When borrowing a constant proportion of the market value of the project, the interest tax shields are as uncertain as the value of the reject, and therefore must be discounted at the project’s opportunity cost of capital. 18. Opportunity cost of capital – Suppose the project described in Problem 17 is to be undertaken by a university, Funds for the project will be withdrawn from the universities endowment, which is invested in a widely diversified portfolio of stocks and bonds. However, the university can also borrow at The university is tax exempt.
The university treasurer proposes to finance the project by issuing $400,000 of perpetual bonds at 7% and by selling $600,000 worth of common stocks from the endowment. The expected return on the common stocks is 10%. He therefore proposes to evaluate the project by discounting at a weighted-average cost of capital, calculated as: What’s right or wrong With the treasurer’s approach? Should the university invest? Should it borrow? Would the projects value to the university change if the treasurer financed the project entirely by selling common stocks from the endowment?
The immediate source of funds (i.
E. , both the proportion borrowed and the expected return on the stocks sold) is irrelevant. The project would not be any ore valuable fifth university sold stocks offering a lower return. If borrowing is a zero-NP activity for a tax-exempt university, then base-case NP equals APP, and the adjusted cost of capital r* equals the opportunity cost of capital with all-equity financing. Here, base-case NP is negative; the university should not invest.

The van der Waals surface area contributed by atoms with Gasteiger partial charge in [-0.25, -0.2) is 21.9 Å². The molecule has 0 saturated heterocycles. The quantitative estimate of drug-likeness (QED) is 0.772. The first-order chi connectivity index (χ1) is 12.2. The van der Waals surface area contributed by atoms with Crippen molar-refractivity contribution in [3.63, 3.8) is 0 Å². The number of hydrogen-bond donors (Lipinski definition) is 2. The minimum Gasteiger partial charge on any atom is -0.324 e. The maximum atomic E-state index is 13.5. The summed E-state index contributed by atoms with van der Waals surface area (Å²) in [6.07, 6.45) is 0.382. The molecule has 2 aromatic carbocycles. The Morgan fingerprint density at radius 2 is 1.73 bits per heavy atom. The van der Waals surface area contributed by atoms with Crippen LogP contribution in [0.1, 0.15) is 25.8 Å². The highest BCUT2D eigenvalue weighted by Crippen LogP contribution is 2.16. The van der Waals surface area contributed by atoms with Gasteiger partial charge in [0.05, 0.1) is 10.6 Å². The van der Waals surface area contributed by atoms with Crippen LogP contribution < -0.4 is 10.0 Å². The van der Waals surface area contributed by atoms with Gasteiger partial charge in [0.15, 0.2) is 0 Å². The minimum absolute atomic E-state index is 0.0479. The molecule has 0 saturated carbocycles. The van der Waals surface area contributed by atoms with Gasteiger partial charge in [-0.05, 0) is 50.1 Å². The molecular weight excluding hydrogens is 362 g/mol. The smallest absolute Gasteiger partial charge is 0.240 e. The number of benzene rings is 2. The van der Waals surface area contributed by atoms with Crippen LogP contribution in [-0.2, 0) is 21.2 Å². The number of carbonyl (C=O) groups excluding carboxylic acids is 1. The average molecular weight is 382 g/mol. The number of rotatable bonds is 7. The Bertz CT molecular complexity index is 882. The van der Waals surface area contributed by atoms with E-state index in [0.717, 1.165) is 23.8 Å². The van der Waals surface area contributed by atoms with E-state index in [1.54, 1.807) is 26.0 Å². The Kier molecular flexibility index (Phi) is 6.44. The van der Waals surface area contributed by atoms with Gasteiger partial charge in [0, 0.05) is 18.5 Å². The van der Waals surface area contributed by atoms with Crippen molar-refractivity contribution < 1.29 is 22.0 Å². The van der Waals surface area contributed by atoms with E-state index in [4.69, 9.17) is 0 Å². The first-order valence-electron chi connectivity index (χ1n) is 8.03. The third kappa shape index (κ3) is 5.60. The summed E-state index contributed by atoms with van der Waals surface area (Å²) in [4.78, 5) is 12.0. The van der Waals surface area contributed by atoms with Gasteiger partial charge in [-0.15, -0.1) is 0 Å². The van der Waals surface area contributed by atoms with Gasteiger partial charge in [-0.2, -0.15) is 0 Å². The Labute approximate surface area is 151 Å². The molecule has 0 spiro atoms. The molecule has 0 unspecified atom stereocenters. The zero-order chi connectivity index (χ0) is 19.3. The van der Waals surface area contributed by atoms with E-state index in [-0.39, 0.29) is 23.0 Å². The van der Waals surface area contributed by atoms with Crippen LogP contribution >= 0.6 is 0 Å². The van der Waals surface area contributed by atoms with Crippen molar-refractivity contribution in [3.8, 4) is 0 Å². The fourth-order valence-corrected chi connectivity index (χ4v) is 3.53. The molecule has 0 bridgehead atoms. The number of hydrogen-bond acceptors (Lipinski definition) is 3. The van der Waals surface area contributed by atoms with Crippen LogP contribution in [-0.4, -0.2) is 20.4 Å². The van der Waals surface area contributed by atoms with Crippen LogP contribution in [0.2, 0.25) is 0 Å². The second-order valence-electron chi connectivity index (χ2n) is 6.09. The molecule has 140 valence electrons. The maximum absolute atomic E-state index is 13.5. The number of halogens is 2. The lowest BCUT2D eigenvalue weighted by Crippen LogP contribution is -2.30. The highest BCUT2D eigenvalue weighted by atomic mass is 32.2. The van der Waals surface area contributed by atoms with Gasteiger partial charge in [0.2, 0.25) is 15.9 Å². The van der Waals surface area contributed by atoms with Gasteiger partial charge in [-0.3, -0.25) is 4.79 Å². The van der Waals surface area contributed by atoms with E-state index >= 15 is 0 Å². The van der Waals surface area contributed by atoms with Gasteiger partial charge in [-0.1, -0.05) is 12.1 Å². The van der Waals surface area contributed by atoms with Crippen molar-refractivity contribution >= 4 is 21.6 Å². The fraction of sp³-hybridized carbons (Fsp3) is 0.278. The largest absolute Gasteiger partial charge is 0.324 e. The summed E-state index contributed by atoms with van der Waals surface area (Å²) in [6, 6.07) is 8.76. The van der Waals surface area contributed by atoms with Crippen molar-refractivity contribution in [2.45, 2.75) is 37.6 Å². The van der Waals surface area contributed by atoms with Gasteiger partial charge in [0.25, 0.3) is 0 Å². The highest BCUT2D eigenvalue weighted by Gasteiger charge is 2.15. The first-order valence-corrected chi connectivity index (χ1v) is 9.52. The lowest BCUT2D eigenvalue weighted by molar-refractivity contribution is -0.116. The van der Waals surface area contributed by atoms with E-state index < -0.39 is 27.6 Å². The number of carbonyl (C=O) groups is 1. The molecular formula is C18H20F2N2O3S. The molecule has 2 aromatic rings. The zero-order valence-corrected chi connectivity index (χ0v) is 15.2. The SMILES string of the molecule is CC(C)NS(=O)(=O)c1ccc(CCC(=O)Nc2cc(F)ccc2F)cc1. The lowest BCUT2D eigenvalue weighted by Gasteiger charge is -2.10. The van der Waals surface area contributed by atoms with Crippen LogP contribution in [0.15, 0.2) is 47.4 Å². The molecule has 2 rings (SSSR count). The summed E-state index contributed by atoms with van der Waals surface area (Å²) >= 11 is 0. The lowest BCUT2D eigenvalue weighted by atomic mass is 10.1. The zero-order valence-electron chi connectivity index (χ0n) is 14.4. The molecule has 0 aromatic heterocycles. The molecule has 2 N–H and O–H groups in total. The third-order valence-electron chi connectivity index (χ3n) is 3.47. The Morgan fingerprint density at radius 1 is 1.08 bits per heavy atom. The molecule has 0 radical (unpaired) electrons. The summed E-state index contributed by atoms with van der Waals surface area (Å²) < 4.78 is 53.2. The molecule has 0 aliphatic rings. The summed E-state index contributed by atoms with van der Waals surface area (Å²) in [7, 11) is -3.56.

1 Issue cost and APP – The Bunsen Chemical Company is currently at its target debt ratio of 40%. It is contemplating a $1 million expansion of its existing business. This expansion is expected to produce a cash inflow of $130,000 a year n perpetuity. The company is uncertain whether to undertake this expansion and how to finance it.
The two options are a $1 million issue of common stock or a $1 million issue of 20-year debt. The flotation costs of a stock issue would be around 5% of the amount raised, and the flotation costs Of a debt issue would be around 139%.
Bunge’s financial manager, Ms. Poly Ethylene, estimates that the required return on the company’s equity is 14%, but she argues that the flotation costs increase the cost Of new equity to 19%. On this basis, the project does not appear viable. On the other hand, she points out that the company can raise new debt on a 7% yield, which would make the cost of new debt She therefore recommends that Bunsen should go ahead with the project and finance it with an issue of long-term debt. Is Ms.
Ethylene right? How would you evaluate the project? Note the following: The costs of debt and equity are not and 19%, respectively, These figures assume the issue costs are paid every year, not just at issue. The tact that Bunsen can finance the entire cost of the project with debt is irrelevant. The cost of capital does not depend on the immediate source offends; what matters is he project’s contribution to the firm’s overall borrowing power, The project is expected to support debt in perpetuity.